Written by Anthony Del Col, Conor McCreery | Art by Neil Edwards | Published by Titan Comics | Format: Paperback, 32pp
As tie-ins go, this has been a pretty impressive effort so far by all involved, using the familiarity of the Assassin’s Creed brand and world, but expanding it by introducing new characters and new wrinkles to an occasionally strained formula. The nod to the strain between the actions of ancestors, with their own set of morals and values, and to their present day descendants, often very uncomfortable with said actions but unable to alter them, is a good one. The blurring of lines so far has also been interesting. Are the Assassins really right? Do the Templars not actually have similar intentions but just choose a different way to reach them?
Although the star of the book technically is Charlotte de la Cruz, recruited by the modern day Assassins Guild, it is her ancestors who so far have stolen the limelight. I must admit to being slightly bemused by the fact that the writers started the first issue by introducing us to Charlotte, a strong willed, independent woman, and since then have barely used her and consigned her to a supporting role not only to her own ancestors, but also to the modern day supporting cast. I know there are only so many pages per issue and a lot of story to fit in, but a good writer makes the pages work for him and not let the page count dictate the story.
But I digress.
The biggest ‘star’ so far is Tom Stoppard, a master assassin operating in seventeenth century Salem, and issue 2 left him in something of a pickle, surrounded by a mob of angry townspeople as he tried to obtain the ‘Piece of Eden’, surprisingly found in the person of a young girl called Dorothy. Helped by his novice assistant Jennifer, Stoppard again shows he is not afraid to take whatever action necessary to complete his mission. The Assassins do have a code they will not kill innocents, but anything else goes. Tom’s character is also developed a little here and there, especially his moral conundrum between doing his duty to the Assassins and his responsibility to an innocent young girl. Like the theme of greyness across the Templar and Assassins groups, Tom is not certain his way is the only way.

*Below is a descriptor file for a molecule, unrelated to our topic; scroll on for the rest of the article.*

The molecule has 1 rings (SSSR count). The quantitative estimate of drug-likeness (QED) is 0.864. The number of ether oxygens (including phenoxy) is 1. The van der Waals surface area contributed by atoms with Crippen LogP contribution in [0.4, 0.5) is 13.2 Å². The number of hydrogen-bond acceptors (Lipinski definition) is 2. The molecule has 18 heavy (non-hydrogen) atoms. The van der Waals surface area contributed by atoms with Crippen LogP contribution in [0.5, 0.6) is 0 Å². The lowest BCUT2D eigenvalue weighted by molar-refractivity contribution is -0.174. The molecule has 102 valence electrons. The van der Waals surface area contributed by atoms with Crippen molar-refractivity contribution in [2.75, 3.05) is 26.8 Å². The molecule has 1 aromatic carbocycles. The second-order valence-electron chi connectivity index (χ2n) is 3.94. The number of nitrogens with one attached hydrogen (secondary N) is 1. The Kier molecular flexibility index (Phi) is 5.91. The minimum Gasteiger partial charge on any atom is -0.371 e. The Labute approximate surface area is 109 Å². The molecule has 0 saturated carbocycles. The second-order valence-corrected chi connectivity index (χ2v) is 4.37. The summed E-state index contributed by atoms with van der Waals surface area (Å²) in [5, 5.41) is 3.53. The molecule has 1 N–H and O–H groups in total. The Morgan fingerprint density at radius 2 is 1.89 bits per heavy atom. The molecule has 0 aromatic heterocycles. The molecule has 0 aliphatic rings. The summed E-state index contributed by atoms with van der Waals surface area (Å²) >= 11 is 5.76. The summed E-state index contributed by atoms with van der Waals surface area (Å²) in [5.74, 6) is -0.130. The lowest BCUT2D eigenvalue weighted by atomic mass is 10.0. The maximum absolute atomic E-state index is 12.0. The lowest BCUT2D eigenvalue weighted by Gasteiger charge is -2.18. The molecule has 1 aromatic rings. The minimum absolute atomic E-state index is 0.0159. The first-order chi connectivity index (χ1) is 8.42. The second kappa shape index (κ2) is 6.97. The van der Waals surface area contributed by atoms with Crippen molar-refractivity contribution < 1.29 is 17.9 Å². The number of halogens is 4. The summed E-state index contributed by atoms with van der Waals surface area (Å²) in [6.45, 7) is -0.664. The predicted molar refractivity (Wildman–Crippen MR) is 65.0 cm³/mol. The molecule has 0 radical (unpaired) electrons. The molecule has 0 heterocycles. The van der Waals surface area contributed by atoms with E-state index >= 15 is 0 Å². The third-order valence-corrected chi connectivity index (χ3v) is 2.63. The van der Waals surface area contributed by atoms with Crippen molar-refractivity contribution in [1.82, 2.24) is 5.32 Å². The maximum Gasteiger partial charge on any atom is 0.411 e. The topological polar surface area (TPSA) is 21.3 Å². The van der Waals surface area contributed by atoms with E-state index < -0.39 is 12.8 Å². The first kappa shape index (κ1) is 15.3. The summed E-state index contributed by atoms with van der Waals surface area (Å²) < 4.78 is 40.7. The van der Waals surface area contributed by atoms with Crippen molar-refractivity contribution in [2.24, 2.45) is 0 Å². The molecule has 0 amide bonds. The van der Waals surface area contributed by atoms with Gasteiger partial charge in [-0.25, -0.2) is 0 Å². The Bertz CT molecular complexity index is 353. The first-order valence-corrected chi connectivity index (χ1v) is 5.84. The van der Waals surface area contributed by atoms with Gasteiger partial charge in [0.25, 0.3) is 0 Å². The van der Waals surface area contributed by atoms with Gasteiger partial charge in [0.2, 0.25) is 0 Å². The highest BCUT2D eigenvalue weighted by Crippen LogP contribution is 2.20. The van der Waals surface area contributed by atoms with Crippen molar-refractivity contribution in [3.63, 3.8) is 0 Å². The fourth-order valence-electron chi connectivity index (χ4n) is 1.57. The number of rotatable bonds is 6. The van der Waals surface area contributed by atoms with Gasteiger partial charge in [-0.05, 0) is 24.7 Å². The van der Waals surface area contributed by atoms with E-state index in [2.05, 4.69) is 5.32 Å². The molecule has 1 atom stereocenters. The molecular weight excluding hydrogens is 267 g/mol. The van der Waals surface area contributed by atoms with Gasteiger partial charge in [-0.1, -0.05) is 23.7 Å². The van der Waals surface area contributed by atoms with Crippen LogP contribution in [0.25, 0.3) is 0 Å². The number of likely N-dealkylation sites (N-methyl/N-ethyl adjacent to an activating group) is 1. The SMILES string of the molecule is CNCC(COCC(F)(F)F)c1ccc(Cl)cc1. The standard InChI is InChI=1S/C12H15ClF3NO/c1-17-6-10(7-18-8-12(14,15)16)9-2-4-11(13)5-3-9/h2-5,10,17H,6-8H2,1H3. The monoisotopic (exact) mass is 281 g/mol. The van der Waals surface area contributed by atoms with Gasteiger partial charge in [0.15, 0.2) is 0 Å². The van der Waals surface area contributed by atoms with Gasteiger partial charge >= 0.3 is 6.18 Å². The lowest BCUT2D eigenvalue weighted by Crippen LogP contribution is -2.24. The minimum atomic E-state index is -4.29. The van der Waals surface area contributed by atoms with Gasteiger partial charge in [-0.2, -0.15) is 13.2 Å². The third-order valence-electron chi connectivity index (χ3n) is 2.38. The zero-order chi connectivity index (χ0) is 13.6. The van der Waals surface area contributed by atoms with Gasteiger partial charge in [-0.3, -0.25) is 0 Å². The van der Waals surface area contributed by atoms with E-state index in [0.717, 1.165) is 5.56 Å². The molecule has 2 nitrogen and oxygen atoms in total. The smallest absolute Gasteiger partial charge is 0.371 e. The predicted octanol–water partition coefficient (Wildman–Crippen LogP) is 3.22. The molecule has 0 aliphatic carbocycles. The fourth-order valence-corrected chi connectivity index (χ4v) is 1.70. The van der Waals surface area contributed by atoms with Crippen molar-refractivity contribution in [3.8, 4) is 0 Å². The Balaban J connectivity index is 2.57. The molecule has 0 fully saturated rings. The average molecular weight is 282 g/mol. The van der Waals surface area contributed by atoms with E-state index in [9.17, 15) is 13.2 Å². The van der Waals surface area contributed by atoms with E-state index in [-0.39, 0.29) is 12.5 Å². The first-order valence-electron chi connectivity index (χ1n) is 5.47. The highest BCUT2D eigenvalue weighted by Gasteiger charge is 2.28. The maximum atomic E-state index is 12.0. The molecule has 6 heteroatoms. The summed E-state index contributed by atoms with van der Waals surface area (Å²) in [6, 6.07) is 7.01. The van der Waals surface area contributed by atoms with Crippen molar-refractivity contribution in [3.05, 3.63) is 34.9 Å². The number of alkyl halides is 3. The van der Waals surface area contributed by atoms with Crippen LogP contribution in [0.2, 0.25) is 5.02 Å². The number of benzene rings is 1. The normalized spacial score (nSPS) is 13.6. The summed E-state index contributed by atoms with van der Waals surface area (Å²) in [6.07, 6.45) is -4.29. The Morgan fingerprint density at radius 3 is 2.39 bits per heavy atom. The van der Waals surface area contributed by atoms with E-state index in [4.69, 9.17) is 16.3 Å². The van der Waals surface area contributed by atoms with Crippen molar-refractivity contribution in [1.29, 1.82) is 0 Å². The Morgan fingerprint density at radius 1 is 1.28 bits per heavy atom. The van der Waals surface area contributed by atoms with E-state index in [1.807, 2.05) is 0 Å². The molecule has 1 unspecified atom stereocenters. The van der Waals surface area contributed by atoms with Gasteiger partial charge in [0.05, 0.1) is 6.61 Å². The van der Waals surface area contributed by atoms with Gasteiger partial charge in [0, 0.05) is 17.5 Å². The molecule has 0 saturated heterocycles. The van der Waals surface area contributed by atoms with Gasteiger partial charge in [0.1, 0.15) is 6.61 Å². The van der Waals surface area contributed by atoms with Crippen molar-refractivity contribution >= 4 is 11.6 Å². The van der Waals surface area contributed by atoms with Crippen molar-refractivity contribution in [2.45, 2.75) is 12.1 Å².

Much like the best parts of the best Assassin’s Creed games, the pace is frantic, characters in both past and present dealing with difficult situations best as they can. Action certainly trumps any further major fleshing out of backgrounds or back story, but then if the book is called Assassin’s Creed I would imagine you would expect that. I enjoyed the action sequences, mainly due yet again to the slick, smooth artwork of Neil Edwards. Reading the flow of his storytelling, the well placed panel layouts, is never a chore and enables you to let the story do the work, taking you along with it. Old seventeenth century buildings and dress or modern day, it matters not. Static art could kill a book like this, so Edwards is a huge part of making it work.
Assassin’s Creed #3 maintains a good level, though dips slightly from the previous two issues. I had moments where I felt the writers were forcing the story forward, not allowing it to organically develop as it should. Characters acting a little too unnatural, and a plot point that although gives us a nice dramatic moment directly contradicts what the games and established continuity have previously taught us about the nature of the connection between past and present.
Overall though, still a book worth picking up. What it does, it does well, and if you can overlook one or two little details here and there you’ll enjoy the action and story to be had.
Assassin’s Creed #3 is out now from Titan Comics